MS. Aparna, MD, Evolve Digitas

On Monday, 29th June 2020, the Indian government banned 59 apps from China on all IOS and Android devices. The ban has been enforced under Section 69A of the Information Technology Act, 2000 (“Power to issue directions for blocking for public access of any information through any computer resource”). These include popular ones such as TikTok, SHAREIt, UC Browser, CamScanner, Helo, Weibo, WeChat and Club Factory.
The Ministry of Electronics and Information Technology in a press release stated that it had received “many complaints from various sources, including several reports about misuse of some mobile apps available on Android and iOS platforms for stealing and surreptitiously transmitting users’ data in an unauthorised manner to servers which have locations outside India”.
Estimates by Sensor Tower show the video-sharing social networking app, TikTok, for instance, has seen about 611 million downloads in India over the app’s lifetime, while estimates of active users vary with the highest pegged at 200 million. According to media reports, file-sharing tool SHAREIt has about 400 million users. Statcounter places the Alibaba-owned UC Browser second in India market share at 10.19%, after Google Chrome (78.2%). Other reports estimate its user base at 130 million.
Ms Aparna Gupta is the MD of Evolve Digitas Pte. As a young entrepreneur, she started the company two years back, in 2018, in Singapore. She said: “There were brands where tiktok was part of their media strategy. TikTok advertising revenue has witnessed a 50% growth in the past year. However, it is yet to take a significant share of the country’s ₹17,000 crores in digital ad market, which is dominated by Google and Facebook. In January, it was reported that TikTok earned revenue of Rs 23-25 crore in the October-December quarter in India alone. Roughly, 10 percent of its revenue share comes from India.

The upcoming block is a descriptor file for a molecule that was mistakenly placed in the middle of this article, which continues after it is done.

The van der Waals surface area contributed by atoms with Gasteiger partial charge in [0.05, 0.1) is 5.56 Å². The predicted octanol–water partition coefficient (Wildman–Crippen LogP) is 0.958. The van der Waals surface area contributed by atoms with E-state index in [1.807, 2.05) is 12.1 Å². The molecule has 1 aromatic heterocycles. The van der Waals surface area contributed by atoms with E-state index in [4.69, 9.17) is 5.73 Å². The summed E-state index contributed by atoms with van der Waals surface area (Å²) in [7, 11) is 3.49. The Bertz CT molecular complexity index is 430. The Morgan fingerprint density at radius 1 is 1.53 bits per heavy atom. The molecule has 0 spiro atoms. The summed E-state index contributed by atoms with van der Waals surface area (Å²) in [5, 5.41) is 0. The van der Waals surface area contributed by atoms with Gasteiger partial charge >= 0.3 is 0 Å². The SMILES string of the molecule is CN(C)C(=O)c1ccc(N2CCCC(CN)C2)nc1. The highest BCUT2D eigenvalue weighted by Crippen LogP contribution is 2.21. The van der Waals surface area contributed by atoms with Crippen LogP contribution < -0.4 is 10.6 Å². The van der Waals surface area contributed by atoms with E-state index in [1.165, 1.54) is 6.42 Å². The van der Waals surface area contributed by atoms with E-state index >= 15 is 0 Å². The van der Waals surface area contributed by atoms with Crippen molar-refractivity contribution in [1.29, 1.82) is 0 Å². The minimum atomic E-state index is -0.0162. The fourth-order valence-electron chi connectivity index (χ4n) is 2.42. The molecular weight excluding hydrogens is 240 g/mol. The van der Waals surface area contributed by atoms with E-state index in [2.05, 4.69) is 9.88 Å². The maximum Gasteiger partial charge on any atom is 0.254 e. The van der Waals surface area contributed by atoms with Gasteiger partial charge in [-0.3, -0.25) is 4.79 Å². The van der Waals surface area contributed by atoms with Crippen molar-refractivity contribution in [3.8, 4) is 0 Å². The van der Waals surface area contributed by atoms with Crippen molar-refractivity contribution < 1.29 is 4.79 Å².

Tik Tok had gained mass share in the mid and SEC B segment, which caught the eye of advertisers and ad spends as well as influencer spends were quickly rising. In terms of spends, we haven’t seen TikTok go beyond the double-digit share of media with any brand, Yes, it was picking up very much, but nothing that would make a marketer miss it. There are many other mediums that serve the purpose of replacing TikTok”.
She also said that its digital media has brought about the change and penetration in the market thanks to an increase in mobile devices and smartphones. We have each consumer being served content on his handheld screen, it’s a marketer’s delight. For eg Some brands like Pepsi And RB India (Dettol) have leveraged this platform well and have garnered 30 billion views and 18 billion views respectively for their campaigns on TikTok.
Installed apps may continue to exist on mobile devices. But now that the latest versions of the apps have been removed from Google’s Play Store and Apple’s App Store, users will not be able to access updated versions in future. If a notice goes out to internet service providers asking that data flow from these apps be halted, that could impact the functioning of existing, installed apps.
According to a study by SEMrush, a 229 per cent increase in the searches for TikTok was recorded on the day the ban was imposed. The widely famous video-sharing app wasn’t the only app on the list which saw a sudden increase in the search online. WeChat had an increase of 255 per cent in the number of searches. Other utility apps like Weibo, ShareIt and UCBrowser were on the list too with a search increase in 57 per cent, 78 per cent and 82 per cent respectively.
On the next day, there was a massive fall in the number of searches of the banned apps. From 229 per cent, TikTok’s increase in search fell to just 23 per cent and kept dipping for SHAREit and UCBrowers as well. On the other hand, searches for apps like WeChat and Weibo the search numbers went negative.
Ms. Aparna also said that there are various media brackets that consume data like cost per click , cost per impression etc all these have detailed metrics that require a different consumer journey. Talking about Tiktok, we had the various option of customised bundled offers which included home screen ad, hashtag promotion as well as influencer outreach costing anything between 5mn to 10mn of a campaign budget.
The Internet Freedom Foundation said, “This is not a legal order issued under Section 69A. Our first ask is transparency and disclosure.” The activist group tweeted such cases needed to be considered individually and not in the aggregate.
“There is legitimacy in concerns of data security and citizens’ privacy,” it said. “This may be achieved through regulatory processes that emerge from objective, evidence based measures. This ensures credible action that protects individual liberty, innovation abd security interest.”
Spokespeople for ByteDance, the owners of TikTok and Helo, and Alibaba, which owns UC Browser, said they could not comment immediately.